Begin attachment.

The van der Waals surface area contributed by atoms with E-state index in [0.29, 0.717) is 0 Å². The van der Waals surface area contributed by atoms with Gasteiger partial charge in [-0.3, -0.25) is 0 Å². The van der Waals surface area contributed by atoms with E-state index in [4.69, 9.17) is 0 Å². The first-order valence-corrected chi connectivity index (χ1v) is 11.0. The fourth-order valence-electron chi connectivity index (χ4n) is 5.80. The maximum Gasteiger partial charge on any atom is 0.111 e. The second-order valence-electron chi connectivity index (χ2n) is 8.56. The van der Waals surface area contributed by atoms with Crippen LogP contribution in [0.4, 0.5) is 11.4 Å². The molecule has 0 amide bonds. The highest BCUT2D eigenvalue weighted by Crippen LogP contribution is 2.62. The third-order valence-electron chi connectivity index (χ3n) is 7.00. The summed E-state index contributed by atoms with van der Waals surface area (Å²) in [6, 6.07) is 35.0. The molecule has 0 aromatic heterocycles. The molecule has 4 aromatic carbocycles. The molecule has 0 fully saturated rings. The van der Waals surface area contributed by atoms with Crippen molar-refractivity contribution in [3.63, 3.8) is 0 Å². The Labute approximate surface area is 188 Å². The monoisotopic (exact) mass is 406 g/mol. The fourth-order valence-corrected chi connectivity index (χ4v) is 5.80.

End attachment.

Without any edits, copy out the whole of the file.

The van der Waals surface area contributed by atoms with E-state index in [0.29, 0.717) is 0 Å². The van der Waals surface area contributed by atoms with Gasteiger partial charge in [-0.3, -0.25) is 0 Å². The van der Waals surface area contributed by atoms with E-state index in [4.69, 9.17) is 0 Å². The first-order valence-corrected chi connectivity index (χ1v) is 11.0. The fourth-order valence-electron chi connectivity index (χ4n) is 5.80. The maximum Gasteiger partial charge on any atom is 0.111 e. The second-order valence-electron chi connectivity index (χ2n) is 8.56. The van der Waals surface area contributed by atoms with Crippen LogP contribution in [0.4, 0.5) is 11.4 Å². The molecule has 0 amide bonds. The highest BCUT2D eigenvalue weighted by Crippen LogP contribution is 2.62. The third-order valence-electron chi connectivity index (χ3n) is 7.00. The summed E-state index contributed by atoms with van der Waals surface area (Å²) in [6, 6.07) is 35.0. The molecule has 0 aromatic heterocycles. The molecule has 4 aromatic carbocycles. The molecule has 0 fully saturated rings. The van der Waals surface area contributed by atoms with Crippen molar-refractivity contribution in [3.63, 3.8) is 0 Å². The Labute approximate surface area is 188 Å². The monoisotopic (exact) mass is 406 g/mol. The fourth-order valence-corrected chi connectivity index (χ4v) is 5.80.